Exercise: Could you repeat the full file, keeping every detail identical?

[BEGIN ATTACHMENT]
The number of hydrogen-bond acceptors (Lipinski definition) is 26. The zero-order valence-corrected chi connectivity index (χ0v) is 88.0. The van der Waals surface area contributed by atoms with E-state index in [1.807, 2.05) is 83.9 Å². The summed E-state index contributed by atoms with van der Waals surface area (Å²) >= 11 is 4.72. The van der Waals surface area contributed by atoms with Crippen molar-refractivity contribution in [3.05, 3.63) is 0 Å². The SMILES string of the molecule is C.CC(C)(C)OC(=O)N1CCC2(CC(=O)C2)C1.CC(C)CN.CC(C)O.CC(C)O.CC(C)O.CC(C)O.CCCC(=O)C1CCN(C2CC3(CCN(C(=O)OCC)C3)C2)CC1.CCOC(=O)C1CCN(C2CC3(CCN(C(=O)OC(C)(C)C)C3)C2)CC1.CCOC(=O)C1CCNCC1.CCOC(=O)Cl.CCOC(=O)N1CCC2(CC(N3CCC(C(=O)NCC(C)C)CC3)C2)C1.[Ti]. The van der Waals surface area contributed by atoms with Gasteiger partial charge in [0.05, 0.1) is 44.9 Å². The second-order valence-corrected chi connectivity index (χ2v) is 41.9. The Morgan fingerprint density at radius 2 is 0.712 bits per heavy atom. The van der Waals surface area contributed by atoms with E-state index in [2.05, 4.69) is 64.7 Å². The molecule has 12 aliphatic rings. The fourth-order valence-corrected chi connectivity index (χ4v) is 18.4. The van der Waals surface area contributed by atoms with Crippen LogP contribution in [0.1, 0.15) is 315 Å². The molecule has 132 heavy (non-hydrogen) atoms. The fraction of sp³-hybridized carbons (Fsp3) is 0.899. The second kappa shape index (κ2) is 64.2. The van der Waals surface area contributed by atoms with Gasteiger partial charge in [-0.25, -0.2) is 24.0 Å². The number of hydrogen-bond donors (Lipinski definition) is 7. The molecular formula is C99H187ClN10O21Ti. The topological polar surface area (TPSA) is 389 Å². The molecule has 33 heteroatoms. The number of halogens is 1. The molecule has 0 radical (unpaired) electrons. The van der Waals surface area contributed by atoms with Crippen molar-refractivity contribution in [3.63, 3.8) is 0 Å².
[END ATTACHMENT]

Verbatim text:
The number of hydrogen-bond acceptors (Lipinski definition) is 26. The zero-order valence-corrected chi connectivity index (χ0v) is 88.0. The van der Waals surface area contributed by atoms with E-state index in [1.807, 2.05) is 83.9 Å². The summed E-state index contributed by atoms with van der Waals surface area (Å²) >= 11 is 4.72. The van der Waals surface area contributed by atoms with Crippen molar-refractivity contribution in [3.05, 3.63) is 0 Å². The SMILES string of the molecule is C.CC(C)(C)OC(=O)N1CCC2(CC(=O)C2)C1.CC(C)CN.CC(C)O.CC(C)O.CC(C)O.CC(C)O.CCCC(=O)C1CCN(C2CC3(CCN(C(=O)OCC)C3)C2)CC1.CCOC(=O)C1CCN(C2CC3(CCN(C(=O)OC(C)(C)C)C3)C2)CC1.CCOC(=O)C1CCNCC1.CCOC(=O)Cl.CCOC(=O)N1CCC2(CC(N3CCC(C(=O)NCC(C)C)CC3)C2)C1.[Ti]. The van der Waals surface area contributed by atoms with Gasteiger partial charge in [0.05, 0.1) is 44.9 Å². The second-order valence-corrected chi connectivity index (χ2v) is 41.9. The Morgan fingerprint density at radius 2 is 0.712 bits per heavy atom. The van der Waals surface area contributed by atoms with E-state index in [2.05, 4.69) is 64.7 Å². The molecule has 12 aliphatic rings. The fourth-order valence-corrected chi connectivity index (χ4v) is 18.4. The van der Waals surface area contributed by atoms with Crippen LogP contribution in [0.1, 0.15) is 315 Å². The molecule has 132 heavy (non-hydrogen) atoms. The fraction of sp³-hybridized carbons (Fsp3) is 0.899. The second kappa shape index (κ2) is 64.2. The van der Waals surface area contributed by atoms with Gasteiger partial charge in [-0.25, -0.2) is 24.0 Å². The number of hydrogen-bond donors (Lipinski definition) is 7. The molecular formula is C99H187ClN10O21Ti. The topological polar surface area (TPSA) is 389 Å². The molecule has 33 heteroatoms. The number of halogens is 1. The molecule has 0 radical (unpaired) electrons. The van der Waals surface area contributed by atoms with Crippen molar-refractivity contribution in [3.63, 3.8) is 0 Å².